Top Dogs

Dance a little.

"Bootmen" is a curious amalgamation of two different types of films. First, there's the about-to-be-laid-off-industrial-workers-who-get-together-to-do-something-rev olutionary genre of films, most memorably seen in "the Full Monty". Then there's the struggling-artist-makes-it-big-against-Mom-and-Dad's-objections genre, as depicted in the British film "Billy Elliott" and the positively ancient "Flashdance". Both these formulae fuse in "Bootmen", a story about ambition, love and a new breed of tap-dancing.

Sean Okden (Adam Garcia, last seen in "Coyote Ugly") is the talented son of a steelworker, and himself works as a welder in the town of Newcastle, Australia. His brother, Mitchell, is a borderline criminal who steals cars in order to make enough money to start his own business. This activity soon sets him afoul of a local thug, with disastrous consequences for Mitchell...and Sean, who has now quit his job in order to focus more seriously on a career in tap-dancing.

However, Sean's arrogance doesn't endear him to the people who hire him, with the result that he's forced to develop his own style of tap-dancing - using heavy-toed steel boots to create a new sound, and a new visual experience. With the assistance of a local rock band, Sean set about staging a concert to earn enough money to get himself and his fellow workers back on their feet when they are threatened by the closure of the steel factory where they work. "Bootmen" tracks Sean's endeavours, and the obstacles he faces as he travels the long road to success.

Directed by Dein Perry, founder of the world-famous "Tap Dogs" troupe, "Bootmen" is a watchable film, marked by Perry's own exhaustive knowledge of the art, and his own experiences in building the reputation of his troupe. The attention to detail is simply wonderful, the tap-dancing scenes are extremely well choreographed - as a matter of fact, they were the best part of this movie - and the show that these industrial workers put on across the course of an hour and a half will keep you both entertained and amazed at their versatility.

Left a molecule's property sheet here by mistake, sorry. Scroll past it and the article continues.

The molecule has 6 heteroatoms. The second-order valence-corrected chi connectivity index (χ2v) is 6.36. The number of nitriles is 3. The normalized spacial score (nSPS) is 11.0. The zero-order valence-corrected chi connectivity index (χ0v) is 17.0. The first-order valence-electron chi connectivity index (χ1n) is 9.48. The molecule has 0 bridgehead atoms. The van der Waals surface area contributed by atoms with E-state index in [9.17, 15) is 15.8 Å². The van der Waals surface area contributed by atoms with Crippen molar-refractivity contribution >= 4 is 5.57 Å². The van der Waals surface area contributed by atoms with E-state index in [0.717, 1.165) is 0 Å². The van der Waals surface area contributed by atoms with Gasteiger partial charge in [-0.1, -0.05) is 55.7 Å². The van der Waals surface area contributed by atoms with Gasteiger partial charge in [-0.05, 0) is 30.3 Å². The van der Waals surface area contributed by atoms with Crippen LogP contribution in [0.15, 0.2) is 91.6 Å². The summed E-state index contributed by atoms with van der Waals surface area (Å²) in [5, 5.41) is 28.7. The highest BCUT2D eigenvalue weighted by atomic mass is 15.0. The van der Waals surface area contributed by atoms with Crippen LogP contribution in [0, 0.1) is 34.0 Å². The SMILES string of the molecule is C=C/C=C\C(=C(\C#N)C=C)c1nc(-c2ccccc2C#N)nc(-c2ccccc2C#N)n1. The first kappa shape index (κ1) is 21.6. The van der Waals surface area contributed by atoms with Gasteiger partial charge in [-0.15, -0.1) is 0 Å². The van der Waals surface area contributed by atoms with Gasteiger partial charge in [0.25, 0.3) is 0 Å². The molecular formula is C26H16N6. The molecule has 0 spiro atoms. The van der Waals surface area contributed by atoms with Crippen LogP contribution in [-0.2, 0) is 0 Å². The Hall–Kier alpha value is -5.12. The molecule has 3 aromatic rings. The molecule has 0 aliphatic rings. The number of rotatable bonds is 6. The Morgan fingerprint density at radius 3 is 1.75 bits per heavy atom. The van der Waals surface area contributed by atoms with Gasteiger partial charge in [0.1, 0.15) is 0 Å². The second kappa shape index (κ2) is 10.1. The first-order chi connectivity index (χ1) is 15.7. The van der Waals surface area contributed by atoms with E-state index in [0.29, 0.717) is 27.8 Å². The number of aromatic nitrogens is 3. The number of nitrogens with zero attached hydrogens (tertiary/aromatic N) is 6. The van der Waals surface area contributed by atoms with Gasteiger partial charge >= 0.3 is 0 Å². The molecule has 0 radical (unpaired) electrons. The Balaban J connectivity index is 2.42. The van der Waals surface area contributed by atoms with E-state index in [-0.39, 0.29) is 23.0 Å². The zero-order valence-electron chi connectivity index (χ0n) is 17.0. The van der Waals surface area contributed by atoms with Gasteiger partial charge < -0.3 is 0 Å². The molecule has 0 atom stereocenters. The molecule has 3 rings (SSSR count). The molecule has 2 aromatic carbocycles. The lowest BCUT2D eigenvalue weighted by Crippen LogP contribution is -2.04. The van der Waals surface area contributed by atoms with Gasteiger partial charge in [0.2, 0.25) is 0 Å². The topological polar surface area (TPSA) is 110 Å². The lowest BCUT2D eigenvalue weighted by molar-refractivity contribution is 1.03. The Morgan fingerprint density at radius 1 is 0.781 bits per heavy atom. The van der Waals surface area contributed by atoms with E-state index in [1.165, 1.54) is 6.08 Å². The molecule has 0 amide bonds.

That said, the direction is somewhat choppy, and the character development a trifle stilted. Garcia does a good job of tapping his way through the dance numbers, but is less successful in the more emotional scenes, while Sophie Lee, as the object of both brothers' affection, is wasted in a relatively insignificant role. The storyline is also similar to past films, and offers very little that's new or original - you can predict much of the film after the first twenty minutes - and often seems to drag. However, the production is faultless, and again displays the director's deep knowledge of the art form, and the finale is simply explosive. Worth watching, if only for the dance scenes!

This article was first published on 14 Feb 2001.